I don’t agree with everything in this article. While I do agree that the nature part of ‘nature + nurture’ does need some minimum level, I think nurture is much more important than I think this article implies, and am more in line with most of what Gladwell has said. Gladwell’s definition of talent, from an interview he gave a few years ago, is: “Talent is the desire to practice. Right? It is that you love something so much that you are willing to make an enormous sacrifice and an enormous commitment to that, whatever it is -- task, game, sport, what have you.” I think achieving expertise is an extremely difficult thing to do, which is why it is so rare, but it is that love that leads to the drive to make the sacrifices needed to ‘practice’ deeply to achieve expertise that is what is important. And, in my opinion, that love and drive is triggered more by one’s environment, upbringing, and luck than it is by anything one is originally born and wired with.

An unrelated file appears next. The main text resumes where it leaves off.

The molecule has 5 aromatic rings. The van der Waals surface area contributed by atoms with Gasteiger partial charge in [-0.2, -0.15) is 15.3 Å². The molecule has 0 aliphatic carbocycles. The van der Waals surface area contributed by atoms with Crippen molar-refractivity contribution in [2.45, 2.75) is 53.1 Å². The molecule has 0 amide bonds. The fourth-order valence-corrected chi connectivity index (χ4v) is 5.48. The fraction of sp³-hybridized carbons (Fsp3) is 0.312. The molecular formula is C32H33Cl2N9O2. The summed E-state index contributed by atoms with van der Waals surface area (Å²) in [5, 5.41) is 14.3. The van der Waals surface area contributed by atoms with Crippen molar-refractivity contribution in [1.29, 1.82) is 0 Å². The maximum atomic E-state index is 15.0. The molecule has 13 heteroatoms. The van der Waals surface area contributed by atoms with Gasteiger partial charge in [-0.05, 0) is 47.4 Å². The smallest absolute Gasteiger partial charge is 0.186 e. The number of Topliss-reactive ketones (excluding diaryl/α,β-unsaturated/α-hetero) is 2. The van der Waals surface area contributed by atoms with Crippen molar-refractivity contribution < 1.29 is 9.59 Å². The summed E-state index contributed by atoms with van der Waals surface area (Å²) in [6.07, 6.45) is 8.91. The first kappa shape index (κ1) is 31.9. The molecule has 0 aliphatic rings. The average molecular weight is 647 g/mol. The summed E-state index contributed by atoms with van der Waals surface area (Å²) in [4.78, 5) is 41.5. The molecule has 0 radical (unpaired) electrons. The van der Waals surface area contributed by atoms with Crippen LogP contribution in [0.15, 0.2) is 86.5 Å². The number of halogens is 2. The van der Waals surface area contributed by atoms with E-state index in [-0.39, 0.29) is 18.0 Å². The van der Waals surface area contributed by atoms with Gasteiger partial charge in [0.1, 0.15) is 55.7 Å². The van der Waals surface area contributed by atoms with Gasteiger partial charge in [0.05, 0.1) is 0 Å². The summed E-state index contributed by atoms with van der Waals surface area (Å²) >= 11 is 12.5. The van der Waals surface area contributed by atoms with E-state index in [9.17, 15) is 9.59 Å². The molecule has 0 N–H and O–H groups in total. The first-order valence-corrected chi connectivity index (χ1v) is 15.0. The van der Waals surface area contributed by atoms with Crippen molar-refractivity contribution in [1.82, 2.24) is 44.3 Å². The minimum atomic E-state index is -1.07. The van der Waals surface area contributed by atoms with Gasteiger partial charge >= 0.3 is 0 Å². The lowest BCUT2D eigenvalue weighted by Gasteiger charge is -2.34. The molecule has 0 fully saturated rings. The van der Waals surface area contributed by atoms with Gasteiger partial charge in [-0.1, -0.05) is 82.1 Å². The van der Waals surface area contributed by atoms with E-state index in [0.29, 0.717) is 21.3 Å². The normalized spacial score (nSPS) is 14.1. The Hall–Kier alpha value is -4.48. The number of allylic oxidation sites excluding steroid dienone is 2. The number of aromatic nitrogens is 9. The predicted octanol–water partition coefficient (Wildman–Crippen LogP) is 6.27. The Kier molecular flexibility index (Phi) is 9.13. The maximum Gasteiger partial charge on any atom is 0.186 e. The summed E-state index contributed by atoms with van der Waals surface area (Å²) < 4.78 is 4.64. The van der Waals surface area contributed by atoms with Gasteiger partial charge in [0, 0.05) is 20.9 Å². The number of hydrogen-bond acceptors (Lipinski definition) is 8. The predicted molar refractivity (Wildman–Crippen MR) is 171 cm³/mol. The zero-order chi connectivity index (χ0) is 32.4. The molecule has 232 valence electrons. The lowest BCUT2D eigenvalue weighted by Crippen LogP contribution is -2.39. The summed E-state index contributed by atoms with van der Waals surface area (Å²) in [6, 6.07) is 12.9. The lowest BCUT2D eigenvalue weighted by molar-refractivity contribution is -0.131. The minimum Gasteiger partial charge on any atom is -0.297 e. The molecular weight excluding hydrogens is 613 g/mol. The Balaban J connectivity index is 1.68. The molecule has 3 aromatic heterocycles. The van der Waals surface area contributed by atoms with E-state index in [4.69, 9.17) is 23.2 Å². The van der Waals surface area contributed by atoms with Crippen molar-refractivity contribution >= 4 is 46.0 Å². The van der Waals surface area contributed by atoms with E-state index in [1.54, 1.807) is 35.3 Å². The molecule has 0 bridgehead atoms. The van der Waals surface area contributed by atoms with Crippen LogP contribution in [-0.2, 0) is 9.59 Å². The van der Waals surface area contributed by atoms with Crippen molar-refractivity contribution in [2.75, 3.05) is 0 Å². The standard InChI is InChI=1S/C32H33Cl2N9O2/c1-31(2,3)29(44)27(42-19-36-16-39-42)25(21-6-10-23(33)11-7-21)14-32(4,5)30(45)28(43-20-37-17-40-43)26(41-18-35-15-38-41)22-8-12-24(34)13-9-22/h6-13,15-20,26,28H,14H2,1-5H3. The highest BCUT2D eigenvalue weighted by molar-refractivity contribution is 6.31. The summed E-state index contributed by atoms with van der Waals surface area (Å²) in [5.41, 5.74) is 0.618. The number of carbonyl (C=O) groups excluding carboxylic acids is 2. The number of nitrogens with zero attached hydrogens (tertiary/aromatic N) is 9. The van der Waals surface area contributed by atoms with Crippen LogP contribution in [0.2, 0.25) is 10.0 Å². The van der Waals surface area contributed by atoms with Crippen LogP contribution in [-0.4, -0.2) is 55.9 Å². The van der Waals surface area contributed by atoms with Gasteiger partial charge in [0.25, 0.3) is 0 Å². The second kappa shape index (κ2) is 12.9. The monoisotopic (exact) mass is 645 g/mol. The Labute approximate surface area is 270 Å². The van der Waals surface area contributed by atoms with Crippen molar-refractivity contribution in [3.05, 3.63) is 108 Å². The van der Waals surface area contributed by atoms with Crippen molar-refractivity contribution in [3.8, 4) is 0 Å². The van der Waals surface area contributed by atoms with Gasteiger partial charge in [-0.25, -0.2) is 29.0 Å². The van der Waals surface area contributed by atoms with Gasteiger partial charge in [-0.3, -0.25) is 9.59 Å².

New Yorker writer Malcolm Gladwell didn’t invent the rule, but he did popularize it through his best-selling book Outliers. The principle actually dates to a 1993 study, though in that paper the authors called it the 10-year rule.